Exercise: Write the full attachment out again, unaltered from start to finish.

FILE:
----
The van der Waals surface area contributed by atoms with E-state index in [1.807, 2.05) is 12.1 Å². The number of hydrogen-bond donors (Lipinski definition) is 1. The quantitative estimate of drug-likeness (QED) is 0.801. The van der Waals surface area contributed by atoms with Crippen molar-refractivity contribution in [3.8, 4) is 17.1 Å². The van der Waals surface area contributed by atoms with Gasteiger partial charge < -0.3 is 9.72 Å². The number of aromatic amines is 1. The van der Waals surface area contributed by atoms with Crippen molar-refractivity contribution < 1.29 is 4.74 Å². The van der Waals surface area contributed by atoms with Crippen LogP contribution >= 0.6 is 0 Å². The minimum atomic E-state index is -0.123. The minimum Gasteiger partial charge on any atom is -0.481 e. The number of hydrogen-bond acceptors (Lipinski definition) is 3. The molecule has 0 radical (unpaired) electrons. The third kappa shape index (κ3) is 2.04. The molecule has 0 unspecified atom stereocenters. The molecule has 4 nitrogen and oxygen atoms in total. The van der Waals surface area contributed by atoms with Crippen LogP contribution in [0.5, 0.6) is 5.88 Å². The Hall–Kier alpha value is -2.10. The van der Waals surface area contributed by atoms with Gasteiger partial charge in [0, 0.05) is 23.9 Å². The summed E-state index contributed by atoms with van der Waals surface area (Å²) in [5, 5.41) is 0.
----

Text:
The van der Waals surface area contributed by atoms with E-state index in [1.807, 2.05) is 12.1 Å². The number of hydrogen-bond donors (Lipinski definition) is 1. The quantitative estimate of drug-likeness (QED) is 0.801. The van der Waals surface area contributed by atoms with Crippen molar-refractivity contribution in [3.8, 4) is 17.1 Å². The van der Waals surface area contributed by atoms with Gasteiger partial charge < -0.3 is 9.72 Å². The number of aromatic amines is 1. The van der Waals surface area contributed by atoms with Crippen molar-refractivity contribution < 1.29 is 4.74 Å². The van der Waals surface area contributed by atoms with Crippen LogP contribution >= 0.6 is 0 Å². The minimum atomic E-state index is -0.123. The minimum Gasteiger partial charge on any atom is -0.481 e. The number of hydrogen-bond acceptors (Lipinski definition) is 3. The molecule has 0 radical (unpaired) electrons. The third kappa shape index (κ3) is 2.04. The molecule has 0 unspecified atom stereocenters. The molecule has 4 nitrogen and oxygen atoms in total. The van der Waals surface area contributed by atoms with Crippen LogP contribution in [0.5, 0.6) is 5.88 Å². The Hall–Kier alpha value is -2.10. The van der Waals surface area contributed by atoms with Gasteiger partial charge in [0, 0.05) is 23.9 Å². The summed E-state index contributed by atoms with van der Waals surface area (Å²) in [5, 5.41) is 0.